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Old July 1, 2014, 08:43 PM   #1
Jrmurray75
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Iver Johnson's 32 cal.

Just inherited an IJ 32 cal 5 shot revolver with great family history and I am hoping to find out a little info about it. Serial # is S324xx. Patent dates on butt of handle June 16, 96. Aug 25, 96. Top Break. 5 shot. Hammer. I'm looking to narrow down manufacture date. And any info on what I can use to try to unfreeze hammer and cylinder. I don't think it will ever shoot again (if it ever did) but it would be nice for the parts to function again. Thanks. Jonathan Murray
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Old July 1, 2014, 08:57 PM   #2
rcmodel
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See this to help ID it.

http://www.american-firearms.com/ame...e%20Works.html

Then take the grips off and soak in penetrating oil for a few days to cut the rust and crud and see if you can get it turning again.

http://www.amazon.com/Kano-Kroil-Pen.../dp/B000F09CF4

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Old July 1, 2014, 09:55 PM   #3
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Will the penetrating oil damage the areas where the nickel is flaking?
- Jonathan
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Old July 1, 2014, 10:06 PM   #4
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Probably.

But if it does, the plating has rust under it and is coming off anyway.

You can't really have your cake & eat it too when it comes to unfreezing a froze up gun that old.

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Last edited by rcmodel; July 1, 2014 at 11:28 PM.
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Old July 1, 2014, 11:21 PM   #5
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Your Iver Johnson was made in 1907 which makes it a black powder frame.
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Old July 2, 2014, 05:18 PM   #6
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Quote:
Then take the grips off and soak in penetrating oil for a few days to cut the rust and crud and see if you can get it turning again.
Take the grips off, but do so carefully, and do not try to pry them off after removing the screw. With age they will have become brittle and chip or crack easily.

While you have the grips off inspect the side of the frame/handle. You should find the serial number and maybe a letter prefix. That letter is critical because Iver Johnson recycled numbers. Also look at the inside of the grips for a scratched or pencil-written serial No. If it matches the frame those grips were hand fitted to that revolver.

After a second look I see the letter might be a "S" that on my monitor looked like a "5".
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Old July 2, 2014, 07:07 PM   #7
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S is what I was going by, If it is an S then he already has the grips off. Also the patent dates he listed also date it to 1907/11 and the S dates it to 1907. Iver Johnson didn't go to a stronger " smokeless " frame until 1909.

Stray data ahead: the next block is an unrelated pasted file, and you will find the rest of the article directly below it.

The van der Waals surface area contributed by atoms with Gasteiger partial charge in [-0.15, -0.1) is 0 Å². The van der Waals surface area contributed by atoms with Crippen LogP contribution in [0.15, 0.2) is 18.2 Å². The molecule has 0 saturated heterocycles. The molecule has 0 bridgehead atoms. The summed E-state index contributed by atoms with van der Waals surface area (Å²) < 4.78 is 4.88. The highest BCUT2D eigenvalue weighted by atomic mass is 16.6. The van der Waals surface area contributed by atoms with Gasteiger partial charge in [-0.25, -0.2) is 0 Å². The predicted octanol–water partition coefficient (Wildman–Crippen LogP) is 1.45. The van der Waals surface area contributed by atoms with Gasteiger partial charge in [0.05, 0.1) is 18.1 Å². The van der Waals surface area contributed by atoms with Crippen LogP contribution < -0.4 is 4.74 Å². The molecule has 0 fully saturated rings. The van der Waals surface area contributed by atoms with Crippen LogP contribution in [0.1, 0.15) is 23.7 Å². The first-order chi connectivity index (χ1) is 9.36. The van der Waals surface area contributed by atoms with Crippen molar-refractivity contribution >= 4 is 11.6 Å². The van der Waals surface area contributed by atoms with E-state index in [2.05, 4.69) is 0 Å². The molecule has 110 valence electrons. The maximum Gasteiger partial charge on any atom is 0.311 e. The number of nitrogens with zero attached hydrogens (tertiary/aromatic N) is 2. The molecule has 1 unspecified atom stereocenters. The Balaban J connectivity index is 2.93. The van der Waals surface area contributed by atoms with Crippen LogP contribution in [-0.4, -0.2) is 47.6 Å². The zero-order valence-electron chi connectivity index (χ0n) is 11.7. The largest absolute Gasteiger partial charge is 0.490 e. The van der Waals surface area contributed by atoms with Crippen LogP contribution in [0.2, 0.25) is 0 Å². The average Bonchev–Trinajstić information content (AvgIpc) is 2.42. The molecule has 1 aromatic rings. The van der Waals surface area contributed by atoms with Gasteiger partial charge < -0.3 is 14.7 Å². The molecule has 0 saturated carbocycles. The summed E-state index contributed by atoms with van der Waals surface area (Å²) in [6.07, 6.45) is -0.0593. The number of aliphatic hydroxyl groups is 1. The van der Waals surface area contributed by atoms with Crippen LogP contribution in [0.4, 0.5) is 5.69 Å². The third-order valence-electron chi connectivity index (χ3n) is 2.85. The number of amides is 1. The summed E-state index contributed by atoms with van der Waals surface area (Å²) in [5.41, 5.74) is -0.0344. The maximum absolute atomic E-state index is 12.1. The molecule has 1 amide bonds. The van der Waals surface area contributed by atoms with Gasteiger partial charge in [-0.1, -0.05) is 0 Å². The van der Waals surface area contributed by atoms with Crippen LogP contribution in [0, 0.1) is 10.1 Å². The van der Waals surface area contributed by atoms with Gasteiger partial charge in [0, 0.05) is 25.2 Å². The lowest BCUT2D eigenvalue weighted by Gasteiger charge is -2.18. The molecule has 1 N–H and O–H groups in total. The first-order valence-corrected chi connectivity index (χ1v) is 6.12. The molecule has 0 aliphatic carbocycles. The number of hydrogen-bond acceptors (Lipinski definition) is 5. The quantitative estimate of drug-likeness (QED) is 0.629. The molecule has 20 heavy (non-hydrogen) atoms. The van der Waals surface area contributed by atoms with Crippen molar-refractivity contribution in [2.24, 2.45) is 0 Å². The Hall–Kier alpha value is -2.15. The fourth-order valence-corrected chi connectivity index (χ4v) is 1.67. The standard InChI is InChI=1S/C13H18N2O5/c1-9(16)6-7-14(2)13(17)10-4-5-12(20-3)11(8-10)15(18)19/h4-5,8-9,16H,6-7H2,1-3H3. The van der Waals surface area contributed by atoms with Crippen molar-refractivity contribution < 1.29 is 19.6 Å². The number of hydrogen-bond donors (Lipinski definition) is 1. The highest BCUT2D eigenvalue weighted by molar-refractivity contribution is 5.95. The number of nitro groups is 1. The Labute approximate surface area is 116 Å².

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Old July 3, 2014, 08:53 AM   #8
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It's probably locked up by gummed up oil or grease (or even worse, rust). Post a picture of it.
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Old July 3, 2014, 07:38 PM   #9
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Trying to figure out how to upload multiple photos.
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Old July 3, 2014, 07:43 PM   #10
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This one too
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Old July 3, 2014, 07:45 PM   #11
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And here
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Old July 3, 2014, 07:46 PM   #12
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Uno mas
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Old July 4, 2014, 03:59 PM   #13
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The very well done photographs show that the revolver has old-style (black powder) notches in the cylinder. For an over-a-century-old gun the plating is in pretty good shape, and a solvent-soak shouldn't hurt it too much. I use Marvel Mystery Oil, that is usually found at automobile service stores or departments. When you are done save it in the original container because it can be used over.
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Old July 5, 2014, 08:11 AM   #14
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What happened to the front sight? Was there one? Here's my grandfather's 3" .32.



F69553, with "PAT'D.APR.6.86.FEB.15.87.MAY 10.87.AUG.25.96 PAT'S PENDING" on the barrel.

"manufactured from 1897 - 1899, serial number with A, E or F letter prefix"

I guess he bought it used - he was born in 1891.
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